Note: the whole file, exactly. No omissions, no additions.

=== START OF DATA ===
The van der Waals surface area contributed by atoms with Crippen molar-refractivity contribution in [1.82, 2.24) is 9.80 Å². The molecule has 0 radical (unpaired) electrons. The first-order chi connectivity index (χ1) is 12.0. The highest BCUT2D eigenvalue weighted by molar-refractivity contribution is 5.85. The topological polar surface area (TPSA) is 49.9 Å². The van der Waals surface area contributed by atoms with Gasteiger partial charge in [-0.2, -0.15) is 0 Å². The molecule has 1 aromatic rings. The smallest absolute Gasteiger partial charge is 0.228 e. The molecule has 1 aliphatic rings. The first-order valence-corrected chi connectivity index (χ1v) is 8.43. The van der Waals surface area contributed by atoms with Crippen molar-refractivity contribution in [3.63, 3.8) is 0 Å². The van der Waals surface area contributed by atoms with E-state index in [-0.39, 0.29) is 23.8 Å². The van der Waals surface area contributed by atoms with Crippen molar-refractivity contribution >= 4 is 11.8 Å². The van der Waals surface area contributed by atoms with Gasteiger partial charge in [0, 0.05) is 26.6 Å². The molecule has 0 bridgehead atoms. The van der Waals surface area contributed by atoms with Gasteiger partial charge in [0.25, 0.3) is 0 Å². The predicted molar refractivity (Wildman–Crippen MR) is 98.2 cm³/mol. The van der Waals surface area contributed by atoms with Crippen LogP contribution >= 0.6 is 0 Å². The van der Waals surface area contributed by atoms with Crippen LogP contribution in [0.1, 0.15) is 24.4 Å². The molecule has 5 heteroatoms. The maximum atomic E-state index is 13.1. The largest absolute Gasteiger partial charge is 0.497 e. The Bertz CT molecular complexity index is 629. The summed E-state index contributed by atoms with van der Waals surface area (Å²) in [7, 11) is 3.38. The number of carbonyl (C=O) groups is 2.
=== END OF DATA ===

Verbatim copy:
The van der Waals surface area contributed by atoms with Crippen molar-refractivity contribution in [1.82, 2.24) is 9.80 Å². The molecule has 0 radical (unpaired) electrons. The first-order chi connectivity index (χ1) is 12.0. The highest BCUT2D eigenvalue weighted by molar-refractivity contribution is 5.85. The topological polar surface area (TPSA) is 49.9 Å². The van der Waals surface area contributed by atoms with Gasteiger partial charge in [-0.2, -0.15) is 0 Å². The molecule has 1 aromatic rings. The smallest absolute Gasteiger partial charge is 0.228 e. The molecule has 1 aliphatic rings. The first-order valence-corrected chi connectivity index (χ1v) is 8.43. The van der Waals surface area contributed by atoms with Crippen molar-refractivity contribution in [3.63, 3.8) is 0 Å². The van der Waals surface area contributed by atoms with E-state index in [-0.39, 0.29) is 23.8 Å². The van der Waals surface area contributed by atoms with Crippen molar-refractivity contribution >= 4 is 11.8 Å². The van der Waals surface area contributed by atoms with Gasteiger partial charge in [0, 0.05) is 26.6 Å². The molecule has 0 bridgehead atoms. The van der Waals surface area contributed by atoms with Gasteiger partial charge in [0.25, 0.3) is 0 Å². The predicted molar refractivity (Wildman–Crippen MR) is 98.2 cm³/mol. The van der Waals surface area contributed by atoms with Crippen LogP contribution >= 0.6 is 0 Å². The van der Waals surface area contributed by atoms with Crippen LogP contribution in [0.1, 0.15) is 24.4 Å². The molecule has 5 heteroatoms. The maximum atomic E-state index is 13.1. The largest absolute Gasteiger partial charge is 0.497 e. The Bertz CT molecular complexity index is 629. The summed E-state index contributed by atoms with van der Waals surface area (Å²) in [7, 11) is 3.38. The number of carbonyl (C=O) groups is 2.